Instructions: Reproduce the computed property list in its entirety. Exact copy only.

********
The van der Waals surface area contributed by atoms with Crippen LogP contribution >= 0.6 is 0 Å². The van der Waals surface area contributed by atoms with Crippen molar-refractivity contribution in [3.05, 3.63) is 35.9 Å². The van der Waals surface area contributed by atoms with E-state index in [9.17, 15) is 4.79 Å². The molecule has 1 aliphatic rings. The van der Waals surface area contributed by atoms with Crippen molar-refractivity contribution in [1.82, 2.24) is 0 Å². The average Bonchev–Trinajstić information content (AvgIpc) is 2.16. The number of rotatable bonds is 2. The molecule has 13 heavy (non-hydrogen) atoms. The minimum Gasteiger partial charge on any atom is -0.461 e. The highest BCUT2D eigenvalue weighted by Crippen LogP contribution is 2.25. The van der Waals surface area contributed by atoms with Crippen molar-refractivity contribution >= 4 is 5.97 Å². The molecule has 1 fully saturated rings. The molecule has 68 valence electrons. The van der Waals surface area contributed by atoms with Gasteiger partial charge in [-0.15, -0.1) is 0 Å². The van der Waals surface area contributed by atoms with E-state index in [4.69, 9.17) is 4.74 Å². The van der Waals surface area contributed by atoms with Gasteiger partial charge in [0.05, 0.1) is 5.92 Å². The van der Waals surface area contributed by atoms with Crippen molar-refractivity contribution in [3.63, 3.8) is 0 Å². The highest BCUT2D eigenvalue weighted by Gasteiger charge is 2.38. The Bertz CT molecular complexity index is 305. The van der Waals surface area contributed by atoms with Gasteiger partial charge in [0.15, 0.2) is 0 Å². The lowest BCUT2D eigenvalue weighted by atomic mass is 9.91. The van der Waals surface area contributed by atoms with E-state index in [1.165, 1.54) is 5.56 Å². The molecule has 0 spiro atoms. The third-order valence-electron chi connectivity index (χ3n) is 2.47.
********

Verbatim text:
The van der Waals surface area contributed by atoms with Crippen LogP contribution >= 0.6 is 0 Å². The van der Waals surface area contributed by atoms with Crippen molar-refractivity contribution in [3.05, 3.63) is 35.9 Å². The van der Waals surface area contributed by atoms with E-state index in [9.17, 15) is 4.79 Å². The molecule has 1 aliphatic rings. The van der Waals surface area contributed by atoms with Crippen molar-refractivity contribution in [1.82, 2.24) is 0 Å². The average Bonchev–Trinajstić information content (AvgIpc) is 2.16. The number of rotatable bonds is 2. The molecule has 13 heavy (non-hydrogen) atoms. The minimum Gasteiger partial charge on any atom is -0.461 e. The highest BCUT2D eigenvalue weighted by Crippen LogP contribution is 2.25. The van der Waals surface area contributed by atoms with Crippen molar-refractivity contribution >= 4 is 5.97 Å². The molecule has 1 fully saturated rings. The molecule has 68 valence electrons. The van der Waals surface area contributed by atoms with Gasteiger partial charge in [-0.15, -0.1) is 0 Å². The van der Waals surface area contributed by atoms with E-state index in [4.69, 9.17) is 4.74 Å². The van der Waals surface area contributed by atoms with Gasteiger partial charge in [0.05, 0.1) is 5.92 Å². The van der Waals surface area contributed by atoms with Crippen molar-refractivity contribution in [3.63, 3.8) is 0 Å². The highest BCUT2D eigenvalue weighted by Gasteiger charge is 2.38. The Bertz CT molecular complexity index is 305. The van der Waals surface area contributed by atoms with Gasteiger partial charge in [0.15, 0.2) is 0 Å². The lowest BCUT2D eigenvalue weighted by atomic mass is 9.91. The van der Waals surface area contributed by atoms with E-state index in [1.165, 1.54) is 5.56 Å². The molecule has 0 spiro atoms. The third-order valence-electron chi connectivity index (χ3n) is 2.47.